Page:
Seeing a clean C3 or D11 Audi these days is always cause for celebration, and draws and interesting comparison to the contemporary M5 I featured yesterday. While if you want to get into one of the BMWs you need to look at a lesser example or one with quite high miles (and the potential for accompanying big-ticket repairs) to get it affordable, when it comes to the Audis the same budget buys you one of the best examples on the market. The early 1990s was, for many, the height of Audi’s build quality and design language, though admittedly part of that mystique is surrounded by their near disappearance from the market. Those that were sold are notoriously long lived, and while 250,000 miles on a S38 is enough to make any wallet shudder at the thought of future repair bills, for the 3B and later AAN motor – indeed, for any of Audi’s offbeat inline-5s – that amount of mileage is almost expected. The result, when you look at a nicely preserved example like today’s 1991 200, is almost to feel like the 162,000 miles covered are low. With some tasteful upgrades and in far above average condition, this 200 – one of only around 1,000 sold here – is a great reminder of why these older Audis have gained such a cult following:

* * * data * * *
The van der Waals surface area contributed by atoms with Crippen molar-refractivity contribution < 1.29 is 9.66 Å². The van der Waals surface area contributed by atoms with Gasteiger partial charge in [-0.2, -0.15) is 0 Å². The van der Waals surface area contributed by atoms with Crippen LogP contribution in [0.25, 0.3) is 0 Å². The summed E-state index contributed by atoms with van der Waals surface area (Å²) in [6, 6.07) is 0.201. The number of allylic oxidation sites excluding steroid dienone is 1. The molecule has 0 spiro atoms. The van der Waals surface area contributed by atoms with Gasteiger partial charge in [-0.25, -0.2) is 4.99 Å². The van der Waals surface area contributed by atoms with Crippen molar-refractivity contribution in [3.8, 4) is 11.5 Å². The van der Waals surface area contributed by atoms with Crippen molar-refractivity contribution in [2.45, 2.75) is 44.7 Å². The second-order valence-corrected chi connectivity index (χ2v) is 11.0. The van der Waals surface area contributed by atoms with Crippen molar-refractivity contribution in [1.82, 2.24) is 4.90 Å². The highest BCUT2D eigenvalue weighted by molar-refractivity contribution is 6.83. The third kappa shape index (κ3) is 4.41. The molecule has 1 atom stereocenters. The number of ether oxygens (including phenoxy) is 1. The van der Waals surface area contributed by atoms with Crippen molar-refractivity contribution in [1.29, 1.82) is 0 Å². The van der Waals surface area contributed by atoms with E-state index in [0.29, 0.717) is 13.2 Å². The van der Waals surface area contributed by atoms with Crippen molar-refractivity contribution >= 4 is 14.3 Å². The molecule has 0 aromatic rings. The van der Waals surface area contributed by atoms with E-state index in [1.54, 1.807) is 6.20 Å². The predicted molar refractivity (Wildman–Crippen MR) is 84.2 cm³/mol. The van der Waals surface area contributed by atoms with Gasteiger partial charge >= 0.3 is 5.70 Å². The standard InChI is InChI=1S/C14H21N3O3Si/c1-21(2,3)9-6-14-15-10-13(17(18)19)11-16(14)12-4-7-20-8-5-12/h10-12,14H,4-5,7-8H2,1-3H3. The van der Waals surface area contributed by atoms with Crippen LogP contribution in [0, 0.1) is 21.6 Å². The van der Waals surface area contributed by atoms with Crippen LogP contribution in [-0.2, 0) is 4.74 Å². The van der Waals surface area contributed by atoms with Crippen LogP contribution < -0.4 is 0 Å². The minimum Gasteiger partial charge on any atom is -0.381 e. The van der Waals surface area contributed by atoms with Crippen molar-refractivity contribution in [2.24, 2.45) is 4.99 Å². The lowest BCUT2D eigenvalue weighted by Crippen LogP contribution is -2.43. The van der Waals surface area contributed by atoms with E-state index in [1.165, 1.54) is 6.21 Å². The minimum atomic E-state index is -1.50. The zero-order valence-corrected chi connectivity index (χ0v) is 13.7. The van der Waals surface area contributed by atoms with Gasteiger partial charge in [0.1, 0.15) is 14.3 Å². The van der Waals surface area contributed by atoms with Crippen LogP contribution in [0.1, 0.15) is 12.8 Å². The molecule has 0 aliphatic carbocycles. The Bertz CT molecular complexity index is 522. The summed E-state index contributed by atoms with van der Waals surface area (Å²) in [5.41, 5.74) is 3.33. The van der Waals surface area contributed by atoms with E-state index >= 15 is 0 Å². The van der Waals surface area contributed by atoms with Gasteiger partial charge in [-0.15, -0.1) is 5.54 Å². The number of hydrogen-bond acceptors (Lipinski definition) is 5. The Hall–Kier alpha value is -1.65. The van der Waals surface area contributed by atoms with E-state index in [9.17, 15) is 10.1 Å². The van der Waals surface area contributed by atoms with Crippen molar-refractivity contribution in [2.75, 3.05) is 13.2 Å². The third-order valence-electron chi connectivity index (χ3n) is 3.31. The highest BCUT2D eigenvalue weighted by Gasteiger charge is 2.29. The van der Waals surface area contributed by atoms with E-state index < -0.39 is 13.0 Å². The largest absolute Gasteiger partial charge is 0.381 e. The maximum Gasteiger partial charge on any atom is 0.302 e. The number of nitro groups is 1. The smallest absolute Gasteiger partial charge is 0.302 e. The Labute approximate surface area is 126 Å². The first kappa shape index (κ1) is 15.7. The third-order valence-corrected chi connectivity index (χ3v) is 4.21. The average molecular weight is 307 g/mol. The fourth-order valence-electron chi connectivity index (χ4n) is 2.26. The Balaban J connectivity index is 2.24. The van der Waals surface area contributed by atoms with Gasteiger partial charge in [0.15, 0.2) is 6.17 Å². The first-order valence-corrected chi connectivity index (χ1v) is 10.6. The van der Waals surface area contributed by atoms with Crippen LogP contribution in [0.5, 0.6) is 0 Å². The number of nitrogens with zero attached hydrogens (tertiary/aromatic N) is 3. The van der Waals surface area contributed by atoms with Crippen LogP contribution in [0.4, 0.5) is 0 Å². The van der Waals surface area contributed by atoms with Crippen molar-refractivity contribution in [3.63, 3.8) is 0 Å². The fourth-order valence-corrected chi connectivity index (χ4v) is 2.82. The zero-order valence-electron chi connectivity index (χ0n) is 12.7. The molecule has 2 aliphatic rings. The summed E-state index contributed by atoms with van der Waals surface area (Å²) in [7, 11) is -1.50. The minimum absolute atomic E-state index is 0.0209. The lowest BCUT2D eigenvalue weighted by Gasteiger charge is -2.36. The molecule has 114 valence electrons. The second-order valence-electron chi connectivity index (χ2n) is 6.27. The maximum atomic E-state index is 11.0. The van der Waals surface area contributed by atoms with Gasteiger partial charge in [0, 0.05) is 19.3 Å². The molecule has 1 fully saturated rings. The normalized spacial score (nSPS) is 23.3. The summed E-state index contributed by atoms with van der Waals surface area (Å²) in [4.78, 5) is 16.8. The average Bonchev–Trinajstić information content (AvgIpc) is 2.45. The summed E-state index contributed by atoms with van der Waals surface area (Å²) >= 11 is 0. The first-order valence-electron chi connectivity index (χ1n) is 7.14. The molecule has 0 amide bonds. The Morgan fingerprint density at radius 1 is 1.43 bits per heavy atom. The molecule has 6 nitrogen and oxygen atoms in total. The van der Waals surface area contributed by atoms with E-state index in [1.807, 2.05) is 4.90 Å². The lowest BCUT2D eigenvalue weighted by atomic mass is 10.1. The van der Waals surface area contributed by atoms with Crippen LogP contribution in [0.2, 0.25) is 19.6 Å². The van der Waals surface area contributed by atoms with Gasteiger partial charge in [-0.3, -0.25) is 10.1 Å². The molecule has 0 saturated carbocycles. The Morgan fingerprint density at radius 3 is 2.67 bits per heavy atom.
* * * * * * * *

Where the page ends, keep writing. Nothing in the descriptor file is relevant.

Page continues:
CLICK FOR DETAILS: 1991 Audi 200 quattro on eBay

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Motorsports Monday: 1988 Audi 200 quattro Trans Am

One of the things I love the most about Audi is that for some time they liked to do things differently. Now, if you’re Porsche and you’re able to build a reputation around that insistence to do things differently through racing, then you can be a successful company. As such, the closely linked cousin Audi was taken racing by some of the same team from Porsche. The first big attempt in the 1980s was the push to win the World Rally Championship with their new Quattro model. Highlighting turbocharged technology coupled with a semi-revolutionary all-wheel drive system, the Quattro was a positive sensation until the mid-1980s and the death of Group B. Audi then took on Group A with the non-turbo Coupe quattro briefly, and also enjoyed some unlikely success rallying with their 200 sedan. But even success in World Rally Championship events wasn’t enough of a reputation boost for what lay ahead of Audi next, as 60 Minutes highhandedly nearly took the company right out of the marketplace. In order to rebuild the reputation of the company in the U.S., Quattro guru Jo Hoppen convinced Audi to go racing in the SCCA Trans-Am series. Headlining that series were tube-frame V8 behemoths that outwardly laughed as a production based luxury sedan with a measly 2.1 turbocharged inline-5 hanging way out the front pulled up to grid. It turned out they didn’t laugh too long: